Tuberous Breast Deformity
What Are the Characteristics of Tuberous Breasts?
Tuberous breasts are the result of some change in breast development. The definition and characteristic appearance of a tuberous breast generally includes the following features related to the underdevelopment:
– A contracted/deficient skin envelope
– A constricted breast base (the size the breast occupies on the chest wall)
– A reduced volume/amount of breast tissue
– Abnormal elevation of the inframammary fold
– Wide spacing between the breasts
– An enlarged areolar size compared to the breast size
– Pseudoherniation of breast tissue into the areola (puffy areola)
– Although the shape of a tuberous breast can vary significantly based upon the type, the moderate to severe forms tend to have a more pointed or cylindrical (sometimes described as a torpedo) shape.
The etiology of tuberous breast deformity is not known. Tuberous breast deformity can involve one or both breasts, and the involvement may not be symmetric. The condition can affect some women’s ability to breast feed.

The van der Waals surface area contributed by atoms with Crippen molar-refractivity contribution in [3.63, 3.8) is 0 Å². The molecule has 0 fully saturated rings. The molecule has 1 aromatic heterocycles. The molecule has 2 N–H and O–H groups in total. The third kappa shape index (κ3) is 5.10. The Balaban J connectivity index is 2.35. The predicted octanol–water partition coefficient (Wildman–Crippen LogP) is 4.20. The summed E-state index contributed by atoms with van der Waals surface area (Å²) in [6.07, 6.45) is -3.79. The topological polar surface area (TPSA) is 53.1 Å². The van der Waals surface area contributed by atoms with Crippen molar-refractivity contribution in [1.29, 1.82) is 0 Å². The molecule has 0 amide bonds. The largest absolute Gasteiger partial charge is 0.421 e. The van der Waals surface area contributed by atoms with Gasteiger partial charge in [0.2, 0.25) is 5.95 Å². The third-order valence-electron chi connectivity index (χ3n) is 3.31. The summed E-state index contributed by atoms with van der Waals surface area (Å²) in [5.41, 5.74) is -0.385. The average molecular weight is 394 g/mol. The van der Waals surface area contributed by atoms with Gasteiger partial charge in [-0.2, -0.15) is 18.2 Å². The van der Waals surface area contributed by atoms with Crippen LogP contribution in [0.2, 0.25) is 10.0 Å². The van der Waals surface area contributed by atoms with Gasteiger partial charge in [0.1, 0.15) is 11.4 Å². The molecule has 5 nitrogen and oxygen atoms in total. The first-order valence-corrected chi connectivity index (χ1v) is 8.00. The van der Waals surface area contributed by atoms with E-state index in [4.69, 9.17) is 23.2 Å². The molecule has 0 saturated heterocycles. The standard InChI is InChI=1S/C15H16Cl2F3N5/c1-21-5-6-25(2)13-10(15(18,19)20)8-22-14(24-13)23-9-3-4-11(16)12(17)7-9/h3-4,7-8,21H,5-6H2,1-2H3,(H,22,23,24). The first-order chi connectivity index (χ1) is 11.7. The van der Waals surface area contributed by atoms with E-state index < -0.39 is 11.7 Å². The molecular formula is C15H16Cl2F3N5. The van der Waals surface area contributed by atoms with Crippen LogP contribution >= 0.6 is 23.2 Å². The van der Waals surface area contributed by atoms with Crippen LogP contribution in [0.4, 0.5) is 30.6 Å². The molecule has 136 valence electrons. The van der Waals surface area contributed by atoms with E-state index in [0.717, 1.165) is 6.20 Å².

Tuberous Breast Classification
There are four classifications of the tuberous breast:
Type I – underdevelopment (hypoplasia) of the lower medial quadrant
Type II – underdevelopment of the lower medial and the lower lateral quadrants, but with sufficient skin in the region below the areola.
Type III – underdevelopment of the lower medial and the lower lateral quadrants, but with a deficiency of skin in the region below the areola. (This is similar to Type II but with less skin below the areola, and a tight inframammary fold)
Type IV – Severe breast constriction, with a very minimal breast base.
Surgical Management of Tuberous Breast Deformity
more to come
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